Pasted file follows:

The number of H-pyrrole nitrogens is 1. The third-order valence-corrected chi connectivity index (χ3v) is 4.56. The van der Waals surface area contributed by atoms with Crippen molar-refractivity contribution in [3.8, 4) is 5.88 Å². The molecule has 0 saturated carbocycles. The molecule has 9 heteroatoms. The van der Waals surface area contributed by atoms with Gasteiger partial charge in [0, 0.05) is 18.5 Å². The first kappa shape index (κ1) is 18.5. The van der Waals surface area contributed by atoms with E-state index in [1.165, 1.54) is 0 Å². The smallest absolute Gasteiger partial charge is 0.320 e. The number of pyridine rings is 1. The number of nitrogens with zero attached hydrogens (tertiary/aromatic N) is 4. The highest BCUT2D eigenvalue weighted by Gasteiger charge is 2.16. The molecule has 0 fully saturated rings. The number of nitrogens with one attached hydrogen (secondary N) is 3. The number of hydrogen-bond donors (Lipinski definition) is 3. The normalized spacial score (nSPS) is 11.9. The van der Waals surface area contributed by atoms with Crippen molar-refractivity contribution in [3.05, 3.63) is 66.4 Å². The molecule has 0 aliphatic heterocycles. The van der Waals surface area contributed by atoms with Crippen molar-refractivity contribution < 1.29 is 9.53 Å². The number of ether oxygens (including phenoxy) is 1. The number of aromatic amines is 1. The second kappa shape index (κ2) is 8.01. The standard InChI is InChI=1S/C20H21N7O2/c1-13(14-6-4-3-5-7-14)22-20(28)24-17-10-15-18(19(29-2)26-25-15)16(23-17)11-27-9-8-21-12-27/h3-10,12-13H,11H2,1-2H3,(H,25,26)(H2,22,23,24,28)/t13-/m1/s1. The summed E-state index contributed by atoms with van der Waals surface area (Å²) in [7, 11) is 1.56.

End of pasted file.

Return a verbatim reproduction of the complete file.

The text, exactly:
The number of H-pyrrole nitrogens is 1. The third-order valence-corrected chi connectivity index (χ3v) is 4.56. The van der Waals surface area contributed by atoms with Crippen molar-refractivity contribution in [3.8, 4) is 5.88 Å². The molecule has 0 saturated carbocycles. The molecule has 9 heteroatoms. The van der Waals surface area contributed by atoms with Gasteiger partial charge in [0, 0.05) is 18.5 Å². The first kappa shape index (κ1) is 18.5. The van der Waals surface area contributed by atoms with E-state index in [1.165, 1.54) is 0 Å². The smallest absolute Gasteiger partial charge is 0.320 e. The number of pyridine rings is 1. The number of nitrogens with zero attached hydrogens (tertiary/aromatic N) is 4. The highest BCUT2D eigenvalue weighted by Gasteiger charge is 2.16. The molecule has 0 fully saturated rings. The number of nitrogens with one attached hydrogen (secondary N) is 3. The number of hydrogen-bond donors (Lipinski definition) is 3. The normalized spacial score (nSPS) is 11.9. The van der Waals surface area contributed by atoms with Crippen molar-refractivity contribution in [3.05, 3.63) is 66.4 Å². The molecule has 0 aliphatic heterocycles. The van der Waals surface area contributed by atoms with Crippen molar-refractivity contribution < 1.29 is 9.53 Å². The number of ether oxygens (including phenoxy) is 1. The number of aromatic amines is 1. The second kappa shape index (κ2) is 8.01. The standard InChI is InChI=1S/C20H21N7O2/c1-13(14-6-4-3-5-7-14)22-20(28)24-17-10-15-18(19(29-2)26-25-15)16(23-17)11-27-9-8-21-12-27/h3-10,12-13H,11H2,1-2H3,(H,25,26)(H2,22,23,24,28)/t13-/m1/s1. The summed E-state index contributed by atoms with van der Waals surface area (Å²) in [7, 11) is 1.56.